Building your communication strategy

Rome wasn’t built in a day.” Any large-scale project calls for good preparation and methodology. The same is true for communication. Building a communication strategy demands that you analyse your environment in order to make informed choices. How? By following the 5 steps presented by Alexia Youknovsky, our CEO. She explained this approach during a webinar organized by the Marie Curie Alumni Association to which she was invited with James Bowers, the editor-in-chief of Polytechnique Insights.

Five questions. That is the starting point of your communication strategy. They are the 5W, the well-known pronouns used by journalists when they write an article: Why, Who, What, Where, When. By answering these questions, you will find the answers that you need to build your strategy.

1. Why

Why do you communicate? What is your aim? These fundamental questions are vital to build your strategy. Often, when you ask these questions to experts, the first answer that comes to their mind is “to inform”. Yet in fact, their objective is broader and more ambitious. Indeed, for scientists, science communication meets different objectives: increasing visibility, getting funding, developing partnerships, giving reassurance on an unknown or misunderstood technology, informing others on your skill sets, etc. To answer these objectives, you must inspire trust, create a connection with your audience, tell inspiring stories, convey emotion, etc. Or simply make yourself known from your target audience. In other words, you must become visible!

2. Who

Now that you have defined your objective, it is time to pay attention to your target audience. Will you communicate internally or externally? If your communication is for internal purposes, do you wish to impact managers, colleagues, both? On the contrary, if your intent is to communicate externally, are you targeting peers, journalists, funders, or the general public? This is a crucial step because the target audience will serve as a stepping stone to answer the next questions: What? Where? And When?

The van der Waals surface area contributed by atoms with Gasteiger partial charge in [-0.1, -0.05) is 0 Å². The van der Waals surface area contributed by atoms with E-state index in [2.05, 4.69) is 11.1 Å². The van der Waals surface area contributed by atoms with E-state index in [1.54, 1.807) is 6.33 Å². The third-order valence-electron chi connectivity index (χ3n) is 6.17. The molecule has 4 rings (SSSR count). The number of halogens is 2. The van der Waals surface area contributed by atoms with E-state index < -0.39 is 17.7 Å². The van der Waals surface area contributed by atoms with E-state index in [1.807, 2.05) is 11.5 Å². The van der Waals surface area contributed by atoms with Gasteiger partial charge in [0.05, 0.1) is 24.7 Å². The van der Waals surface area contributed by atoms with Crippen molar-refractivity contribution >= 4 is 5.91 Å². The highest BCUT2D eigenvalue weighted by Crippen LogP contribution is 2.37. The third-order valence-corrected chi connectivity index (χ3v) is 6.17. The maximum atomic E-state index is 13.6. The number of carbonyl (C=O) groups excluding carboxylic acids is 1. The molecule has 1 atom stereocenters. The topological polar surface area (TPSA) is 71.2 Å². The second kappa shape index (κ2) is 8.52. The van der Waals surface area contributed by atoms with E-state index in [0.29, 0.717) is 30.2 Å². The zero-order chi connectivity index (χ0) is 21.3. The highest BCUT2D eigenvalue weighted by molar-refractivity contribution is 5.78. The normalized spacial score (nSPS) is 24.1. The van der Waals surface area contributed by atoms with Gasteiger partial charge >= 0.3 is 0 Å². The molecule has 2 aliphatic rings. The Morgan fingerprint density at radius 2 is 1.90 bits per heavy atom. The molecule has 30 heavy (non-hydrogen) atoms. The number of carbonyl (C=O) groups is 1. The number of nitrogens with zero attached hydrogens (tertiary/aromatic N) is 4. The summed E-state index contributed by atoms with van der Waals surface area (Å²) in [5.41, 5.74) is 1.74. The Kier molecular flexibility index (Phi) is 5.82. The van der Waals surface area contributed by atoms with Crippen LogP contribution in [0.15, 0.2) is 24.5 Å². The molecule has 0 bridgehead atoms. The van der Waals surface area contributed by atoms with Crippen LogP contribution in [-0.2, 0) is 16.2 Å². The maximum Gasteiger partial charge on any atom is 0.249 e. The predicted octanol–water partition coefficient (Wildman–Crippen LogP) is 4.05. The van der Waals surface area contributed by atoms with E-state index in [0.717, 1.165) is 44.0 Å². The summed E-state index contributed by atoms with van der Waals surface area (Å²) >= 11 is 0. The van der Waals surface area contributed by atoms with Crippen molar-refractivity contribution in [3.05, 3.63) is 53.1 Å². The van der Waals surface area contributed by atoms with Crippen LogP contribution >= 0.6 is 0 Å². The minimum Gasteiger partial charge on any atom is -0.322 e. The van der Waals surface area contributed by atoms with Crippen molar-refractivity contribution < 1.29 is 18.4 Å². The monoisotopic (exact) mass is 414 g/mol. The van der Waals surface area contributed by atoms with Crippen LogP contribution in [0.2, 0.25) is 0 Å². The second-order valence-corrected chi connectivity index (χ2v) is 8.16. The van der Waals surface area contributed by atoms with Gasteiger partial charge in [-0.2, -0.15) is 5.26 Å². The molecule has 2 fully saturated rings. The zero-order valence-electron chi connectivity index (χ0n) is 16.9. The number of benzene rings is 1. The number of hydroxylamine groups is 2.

3. What

Communicating without sending a clear message, is a bit like rambling! That is why it is better to reflect on the message you wish to convey beforehand. To that end, rely on the target audience you defined previously. How much do they know about the topic you will communicate about? How do you want them to respond? Once you have established your expectations and that of your target audience, you can build your message. Try to sum up in a few lines the ideas you want to share.

The name of your project, of your product or your entity is a vital component of your image. When you are expecting a child, you do not pick the name randomly. It requires careful consideration, in addition to how you feel about it, many criteria are considered: its originality, how it sounds, its meaning, your family history, etc. It is the same for the name of your project. Take the time to think it through. Ideally, you should pick a name which has meaning, which refers to your project. Because it will contribute to its image. Therefore, avoid using an acronym. Much like other identity items (corporate identity and style guide, logo, slogan), the name of your project helps to convey your message. For example, if you want your innovation to be seen as reliable, innovating and sustainable, pick a name accordingly. In short, create a brand for your project!